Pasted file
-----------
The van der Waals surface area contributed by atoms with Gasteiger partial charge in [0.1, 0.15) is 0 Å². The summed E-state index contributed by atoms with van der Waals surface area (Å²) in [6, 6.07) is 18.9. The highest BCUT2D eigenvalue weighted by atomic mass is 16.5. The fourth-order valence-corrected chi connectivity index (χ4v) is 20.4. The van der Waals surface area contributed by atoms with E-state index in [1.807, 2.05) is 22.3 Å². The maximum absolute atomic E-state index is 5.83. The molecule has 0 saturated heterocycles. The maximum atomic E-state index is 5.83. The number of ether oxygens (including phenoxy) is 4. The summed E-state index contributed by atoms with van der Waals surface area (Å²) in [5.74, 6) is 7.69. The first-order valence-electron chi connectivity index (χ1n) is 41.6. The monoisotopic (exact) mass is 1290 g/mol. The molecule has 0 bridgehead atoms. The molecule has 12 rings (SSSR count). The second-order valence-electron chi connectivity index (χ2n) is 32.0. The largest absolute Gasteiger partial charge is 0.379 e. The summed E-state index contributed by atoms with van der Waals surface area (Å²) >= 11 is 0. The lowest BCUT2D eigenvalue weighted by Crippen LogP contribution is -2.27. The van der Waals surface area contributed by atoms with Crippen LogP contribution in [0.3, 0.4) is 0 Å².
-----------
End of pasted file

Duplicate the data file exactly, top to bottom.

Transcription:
The van der Waals surface area contributed by atoms with Gasteiger partial charge in [0.1, 0.15) is 0 Å². The summed E-state index contributed by atoms with van der Waals surface area (Å²) in [6, 6.07) is 18.9. The highest BCUT2D eigenvalue weighted by atomic mass is 16.5. The fourth-order valence-corrected chi connectivity index (χ4v) is 20.4. The van der Waals surface area contributed by atoms with E-state index in [1.807, 2.05) is 22.3 Å². The maximum absolute atomic E-state index is 5.83. The molecule has 0 saturated heterocycles. The maximum atomic E-state index is 5.83. The number of ether oxygens (including phenoxy) is 4. The summed E-state index contributed by atoms with van der Waals surface area (Å²) in [5.74, 6) is 7.69. The first-order valence-electron chi connectivity index (χ1n) is 41.6. The monoisotopic (exact) mass is 1290 g/mol. The molecule has 0 bridgehead atoms. The molecule has 12 rings (SSSR count). The second-order valence-electron chi connectivity index (χ2n) is 32.0. The largest absolute Gasteiger partial charge is 0.379 e. The summed E-state index contributed by atoms with van der Waals surface area (Å²) >= 11 is 0. The lowest BCUT2D eigenvalue weighted by Crippen LogP contribution is -2.27. The van der Waals surface area contributed by atoms with Crippen LogP contribution in [0.3, 0.4) is 0 Å².